Category Archives: Nature conservation

Nature Blogging

New Wildlife Blog
There is a new blog that looks pretty darn good called “All About Wildlife” and focusing on threatened habitat and endangered species. It is called “All About Wildlife” and it is located here. I’d say this is one for the RSS feed.

Musings on Nature Blogging … in Nature Blog Networking: The Halls of Academia N8 (that’s, like “nate” fyi) talks about the new Nature Blog Networks categories, and discusses what a nature blog really is and is not. In which my blog is nicely defended. Thanks, Nate.

Distribution of Water on the Earth

This has come up a couple of times recently, so I thought I’d summarize the information here.

The distribution of water on Earth in cubic kilometers

Salt water: 1,318,062,462
Glaciers: 28,005,430
Groundwater: 12,270,210
Lakes: 106,396
Swamps: 13,452
Rivers: 2,446
Vapor: 13,000
Biological: 1,120

(Biological means like your spit and guts and all the juicy parts of worms and tree saps and water in bacteria and stuff.)


USGS

Wikipedia
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Lead Poisoning and Loons: A skeptical look

This is the continuation of a discussion of loons, skeptically viewed. I am not skeptical about loons themselves. I know they exist. In fact, I just spent the last half hour watching Mom and Dad loon (whom I cannot tell apart, by the way) feeding Junior I and Junior II (whom I also cannot tell apart) what I have determined to be mostly crayfish, but also the occasional minnow.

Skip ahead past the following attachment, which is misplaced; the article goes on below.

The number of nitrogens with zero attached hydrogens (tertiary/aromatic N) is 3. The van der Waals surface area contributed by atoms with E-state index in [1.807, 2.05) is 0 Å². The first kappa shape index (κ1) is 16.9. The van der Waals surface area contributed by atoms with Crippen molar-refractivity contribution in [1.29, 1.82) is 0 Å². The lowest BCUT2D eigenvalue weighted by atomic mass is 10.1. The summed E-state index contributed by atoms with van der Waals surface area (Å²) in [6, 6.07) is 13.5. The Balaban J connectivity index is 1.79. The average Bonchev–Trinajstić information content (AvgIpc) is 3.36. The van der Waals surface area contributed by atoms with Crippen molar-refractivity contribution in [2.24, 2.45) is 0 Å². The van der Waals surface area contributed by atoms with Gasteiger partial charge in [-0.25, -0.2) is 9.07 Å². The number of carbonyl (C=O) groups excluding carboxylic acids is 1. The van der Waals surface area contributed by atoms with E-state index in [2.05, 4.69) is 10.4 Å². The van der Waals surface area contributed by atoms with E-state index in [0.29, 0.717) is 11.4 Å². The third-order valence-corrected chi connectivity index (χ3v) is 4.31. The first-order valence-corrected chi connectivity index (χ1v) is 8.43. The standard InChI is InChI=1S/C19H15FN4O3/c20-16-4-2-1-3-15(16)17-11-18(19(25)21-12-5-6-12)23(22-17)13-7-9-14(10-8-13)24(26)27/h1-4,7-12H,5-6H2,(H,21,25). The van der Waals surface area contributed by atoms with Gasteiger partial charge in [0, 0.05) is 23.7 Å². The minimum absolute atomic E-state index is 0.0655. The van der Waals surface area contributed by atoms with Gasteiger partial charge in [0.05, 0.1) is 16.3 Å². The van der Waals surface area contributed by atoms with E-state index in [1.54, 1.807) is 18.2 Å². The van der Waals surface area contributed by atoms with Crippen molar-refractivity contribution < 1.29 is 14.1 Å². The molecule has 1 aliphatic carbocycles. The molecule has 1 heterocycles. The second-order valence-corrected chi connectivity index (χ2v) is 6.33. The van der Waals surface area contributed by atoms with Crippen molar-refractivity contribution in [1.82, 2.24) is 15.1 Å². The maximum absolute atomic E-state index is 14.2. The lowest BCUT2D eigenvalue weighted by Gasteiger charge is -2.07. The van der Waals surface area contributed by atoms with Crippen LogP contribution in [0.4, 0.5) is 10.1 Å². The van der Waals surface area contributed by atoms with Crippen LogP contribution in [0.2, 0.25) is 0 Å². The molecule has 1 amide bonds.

In this installment of How the Loon Terns we will look at breeding success.
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Thinking skeptically about loons

I’ve been thinking about loons lately. This is not hard do do because every time I turn around there is a loon either watching me fish, yodeling off in the distance, flying overhead, or feeding its babies just off to my right as I sit here writing stuff. This year, the pair of loons that lives in front of the cabin seems to be producing two offspring … the young ones grew quickly to near adult size and seem fit and healthy as far as one can tell. Last year, the pair living here produced zero offspring.
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